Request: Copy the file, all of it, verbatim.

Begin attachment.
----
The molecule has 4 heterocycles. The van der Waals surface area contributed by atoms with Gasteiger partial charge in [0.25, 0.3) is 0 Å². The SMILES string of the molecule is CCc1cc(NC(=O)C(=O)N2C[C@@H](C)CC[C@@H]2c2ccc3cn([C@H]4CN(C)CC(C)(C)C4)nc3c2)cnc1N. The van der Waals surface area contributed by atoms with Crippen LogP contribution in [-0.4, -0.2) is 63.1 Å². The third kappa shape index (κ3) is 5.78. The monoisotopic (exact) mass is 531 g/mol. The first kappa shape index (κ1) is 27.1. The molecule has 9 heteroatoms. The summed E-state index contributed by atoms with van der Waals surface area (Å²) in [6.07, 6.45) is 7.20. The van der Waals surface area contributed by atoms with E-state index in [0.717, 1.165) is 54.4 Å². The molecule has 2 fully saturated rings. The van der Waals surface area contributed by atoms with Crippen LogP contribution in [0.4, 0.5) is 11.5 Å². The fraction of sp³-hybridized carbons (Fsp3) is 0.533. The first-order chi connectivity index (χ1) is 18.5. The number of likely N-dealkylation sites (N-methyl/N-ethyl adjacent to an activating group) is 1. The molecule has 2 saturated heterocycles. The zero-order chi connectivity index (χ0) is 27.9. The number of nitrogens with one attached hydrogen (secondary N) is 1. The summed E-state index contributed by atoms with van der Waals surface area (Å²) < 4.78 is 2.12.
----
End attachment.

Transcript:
The molecule has 4 heterocycles. The van der Waals surface area contributed by atoms with Gasteiger partial charge in [0.25, 0.3) is 0 Å². The SMILES string of the molecule is CCc1cc(NC(=O)C(=O)N2C[C@@H](C)CC[C@@H]2c2ccc3cn([C@H]4CN(C)CC(C)(C)C4)nc3c2)cnc1N. The van der Waals surface area contributed by atoms with Crippen LogP contribution in [-0.4, -0.2) is 63.1 Å². The third kappa shape index (κ3) is 5.78. The monoisotopic (exact) mass is 531 g/mol. The first kappa shape index (κ1) is 27.1. The molecule has 9 heteroatoms. The summed E-state index contributed by atoms with van der Waals surface area (Å²) in [6.07, 6.45) is 7.20. The van der Waals surface area contributed by atoms with E-state index in [0.717, 1.165) is 54.4 Å². The molecule has 2 fully saturated rings. The van der Waals surface area contributed by atoms with Crippen LogP contribution in [0.4, 0.5) is 11.5 Å². The fraction of sp³-hybridized carbons (Fsp3) is 0.533. The first-order chi connectivity index (χ1) is 18.5. The number of likely N-dealkylation sites (N-methyl/N-ethyl adjacent to an activating group) is 1. The molecule has 2 saturated heterocycles. The zero-order chi connectivity index (χ0) is 27.9. The number of nitrogens with one attached hydrogen (secondary N) is 1. The summed E-state index contributed by atoms with van der Waals surface area (Å²) < 4.78 is 2.12.